Reminder — be sure to set strong passwords

Lots of people worry about clever hackers breaking into their computers but the number one way that people are compromised doesn’t require any advanced technology.  It’s as simple as an intruder knowing your password.

Whether it’s an adult’s online bank account or a child’s Club Penguin account, having a strong and secure password is your best defense.

There are many ways that people can get your password.  One is to simply ask.  I know that sounds kind of lame, but the fact is that people sometimes do ask and friends sometimes acquiesce as a way of confirming trust and friendship.  This is especially true for children. If someone asks you or your password, just say no.  You don’t have to make excuses but just let them know that you wish to keep it confidential. Parents should warn kids to never give out their passwords to anyone (other than perhaps their parents).

It’s not uncommon for people to leave their passwords laying around in public. The other day I saw a colleague’s laptop with a yellow sticky note with her passwords. That’s not a good idea.  A better solution for keeping your passwords “nearby” is to use a password manager such as LastPass ( or RoboForm. With these programs you can have one secure password that launches the program which, in turn, stores all of your other passwords.

Here are some password tips from  Scroll down for links to additional resources.

Tips for Strong, Secure Passwords (from

Never give out your password to anyone (except your parents). Never give it to friends, even if they’re really good friends. A friend can – accidentally, we hope – pass your password along to others or even become an ex-friend and abuse it.

Don’t just use one password. It’s possible that someone working at a site where you use that password could pass it on or use it to break into your accounts at other sites.

Create passwords that are easy to remember but hard for others to guess. When possible, use a phrase such as “I started 7th grade at Lincoln Middle School in 2004” and use the initial of each word like this: “Is7gaLMSi2004.”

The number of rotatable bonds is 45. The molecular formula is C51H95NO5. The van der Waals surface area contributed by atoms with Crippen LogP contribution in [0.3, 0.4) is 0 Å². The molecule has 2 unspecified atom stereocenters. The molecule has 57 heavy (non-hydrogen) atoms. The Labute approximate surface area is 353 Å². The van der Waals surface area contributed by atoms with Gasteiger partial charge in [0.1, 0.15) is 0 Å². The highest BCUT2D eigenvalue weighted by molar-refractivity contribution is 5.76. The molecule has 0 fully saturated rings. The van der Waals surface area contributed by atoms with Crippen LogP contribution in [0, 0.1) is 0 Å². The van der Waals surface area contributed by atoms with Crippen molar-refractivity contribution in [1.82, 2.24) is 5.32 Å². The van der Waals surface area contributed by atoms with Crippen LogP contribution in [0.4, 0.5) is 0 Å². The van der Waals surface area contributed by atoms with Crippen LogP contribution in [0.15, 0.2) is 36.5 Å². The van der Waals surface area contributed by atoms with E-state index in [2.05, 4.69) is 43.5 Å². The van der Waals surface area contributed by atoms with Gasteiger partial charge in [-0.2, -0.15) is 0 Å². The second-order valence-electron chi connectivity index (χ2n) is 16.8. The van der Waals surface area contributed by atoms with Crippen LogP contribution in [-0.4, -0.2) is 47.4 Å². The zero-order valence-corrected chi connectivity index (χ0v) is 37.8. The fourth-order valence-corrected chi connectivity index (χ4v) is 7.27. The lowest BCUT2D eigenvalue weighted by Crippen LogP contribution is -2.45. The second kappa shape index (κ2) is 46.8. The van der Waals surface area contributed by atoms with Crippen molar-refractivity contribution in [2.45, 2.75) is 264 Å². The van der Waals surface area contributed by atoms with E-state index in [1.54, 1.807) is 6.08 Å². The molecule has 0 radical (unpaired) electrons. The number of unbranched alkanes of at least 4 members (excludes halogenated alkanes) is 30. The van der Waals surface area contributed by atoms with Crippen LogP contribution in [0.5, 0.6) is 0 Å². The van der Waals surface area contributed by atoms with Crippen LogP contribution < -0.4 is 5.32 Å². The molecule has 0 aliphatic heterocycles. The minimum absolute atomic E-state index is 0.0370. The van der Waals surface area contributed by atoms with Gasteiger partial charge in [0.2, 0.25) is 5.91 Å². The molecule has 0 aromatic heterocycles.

Make the password at least 8 characters long. The longer the better. Longer passwords are harder for thieves to crack.

Include numbers, capital letters and symbols. Consider using a $ instead of an S or a 1 instead of an L, or including an & or % – but note that $1ngle is NOT a good password. Password thieves are onto this. But Mf$1avng (short for “My friend Sam is a very nice guy) is an excellent password.

Consider using a password manager. Programs or Web services like RoboForm (Windows only) or Lastpass (Windows and Mac) let you create a different very strong password for each of your sites. But you only have to remember the one password to access the program or secure site that stores your passwords for you.

Don’t fall for “phishing” attacks. Be very careful before clicking on a link (even if it appears to be from a legitimate site) asking you to log in, change your password or provide any other personal information. It might be legit or it might be a “phishing” scam where the information you enter goes to a hacker. When in doubt, log on manually by typing what you know to be the site’s URL into your browser window.

Make sure your computer is secure. The best password in the world might not do you any good if someone is looking over your shoulder while you type or if you forget to log out on a cybercafe computer. Malicious software, including “keyboard loggers” that record all of your keystrokes, has been used to steal passwords and other information. To increase security, make sure you’re using up-to-date anti-malware software and that your operating system is up-to-date.

Consider a “password” for your phone too. Many phones can be locked so that the only way to use them is to type in a code, typically a string of numbers. Sometimes when people with bad intentions find unlocked phones, they use them to steal the owners’ information, make a lot of calls, or send texts that look like they’re coming from the owner. Someone posing as you could send texts that make it look like you’re bullying or harassing someone in your address book with inappropriate images or words.

Additional resources

How to make strong, easy to remember passwords

Tips to avoid phishing

Avoiding social engineering and phishing attacks

Microsoft’s suggestions for strong passwords

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